The 20th century theologian Paul Tillich defined religion as ultimate concern. Ultimate concern is that which concerns us the most. The ultimate concern, Tillich says, becomes our religion. It may not be a golden calf, but if drugs become our ultimate concern to the point everything we do is to fulfill that concern, it has become our religion.

With God has our ultimate concern, we affirm the relationship that God called us to. We also affirm that God has gone before us, beside us, and behind us. The very god the Israelites went to Aaron looking for to worship, is the very Lord God whom they had neglected.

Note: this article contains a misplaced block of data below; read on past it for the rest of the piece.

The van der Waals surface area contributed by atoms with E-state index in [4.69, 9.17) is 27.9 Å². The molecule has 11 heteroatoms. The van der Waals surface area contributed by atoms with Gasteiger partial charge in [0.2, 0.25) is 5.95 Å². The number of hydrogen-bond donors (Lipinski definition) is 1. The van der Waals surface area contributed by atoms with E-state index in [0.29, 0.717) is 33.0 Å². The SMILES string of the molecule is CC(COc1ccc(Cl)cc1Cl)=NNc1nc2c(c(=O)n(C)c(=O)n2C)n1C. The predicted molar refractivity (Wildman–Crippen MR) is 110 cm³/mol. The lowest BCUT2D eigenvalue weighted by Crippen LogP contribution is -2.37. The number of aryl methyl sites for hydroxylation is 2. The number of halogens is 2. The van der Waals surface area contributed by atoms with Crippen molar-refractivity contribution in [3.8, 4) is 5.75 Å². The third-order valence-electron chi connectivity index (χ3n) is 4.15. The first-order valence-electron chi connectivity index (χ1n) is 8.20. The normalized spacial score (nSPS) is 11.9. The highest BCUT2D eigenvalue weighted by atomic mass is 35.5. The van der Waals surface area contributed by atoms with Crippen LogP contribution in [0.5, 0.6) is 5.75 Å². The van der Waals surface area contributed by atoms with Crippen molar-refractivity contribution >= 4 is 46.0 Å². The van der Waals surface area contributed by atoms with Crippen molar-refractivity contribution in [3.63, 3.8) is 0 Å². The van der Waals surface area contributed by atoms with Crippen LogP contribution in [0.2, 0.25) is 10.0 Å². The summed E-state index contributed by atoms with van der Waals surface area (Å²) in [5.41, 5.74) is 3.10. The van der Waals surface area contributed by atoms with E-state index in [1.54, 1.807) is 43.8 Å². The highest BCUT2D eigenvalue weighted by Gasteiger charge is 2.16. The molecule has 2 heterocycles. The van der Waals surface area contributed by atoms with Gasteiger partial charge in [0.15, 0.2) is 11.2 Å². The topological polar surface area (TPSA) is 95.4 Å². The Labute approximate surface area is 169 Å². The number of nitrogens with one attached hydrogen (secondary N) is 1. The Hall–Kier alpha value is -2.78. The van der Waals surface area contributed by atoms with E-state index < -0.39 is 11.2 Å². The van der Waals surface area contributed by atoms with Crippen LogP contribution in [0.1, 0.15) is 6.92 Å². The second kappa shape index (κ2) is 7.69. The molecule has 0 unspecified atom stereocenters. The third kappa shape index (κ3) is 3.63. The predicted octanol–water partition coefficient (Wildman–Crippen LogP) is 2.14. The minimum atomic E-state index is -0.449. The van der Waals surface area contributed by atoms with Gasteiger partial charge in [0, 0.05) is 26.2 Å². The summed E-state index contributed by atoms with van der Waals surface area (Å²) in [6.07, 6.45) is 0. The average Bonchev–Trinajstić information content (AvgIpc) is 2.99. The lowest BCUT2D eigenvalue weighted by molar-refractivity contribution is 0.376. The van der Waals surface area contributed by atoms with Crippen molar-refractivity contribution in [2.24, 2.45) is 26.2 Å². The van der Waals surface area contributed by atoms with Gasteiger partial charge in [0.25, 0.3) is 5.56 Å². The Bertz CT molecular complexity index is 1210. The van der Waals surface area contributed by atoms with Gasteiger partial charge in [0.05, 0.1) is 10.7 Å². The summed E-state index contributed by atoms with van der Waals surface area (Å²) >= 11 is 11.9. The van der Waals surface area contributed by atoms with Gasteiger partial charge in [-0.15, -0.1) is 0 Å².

The Ten: I Am Your God

 God spoke all these words:

I am God, your God,
    who brought you out of the land of Egypt,
    out of a life of slavery.

No other gods, only me.

(Exodus 20:1-3, the Message)

The Ten - jasoncstanley.comIn these beginning words of what we call the Ten Commandments, God is reminding the Israelites of a few important things. First that God delivered them from the bondage of slavery. At this point of the Exodus story, the Israelites have been wandering in the desert. God has provided for them all along the way, but that does not stop the people from complaining.

More importantly, God wants to be in relationship with God’s people. Which may be why there is an element of obedience implied here. To obey God is to affirm God’s desire to be in relationship with us.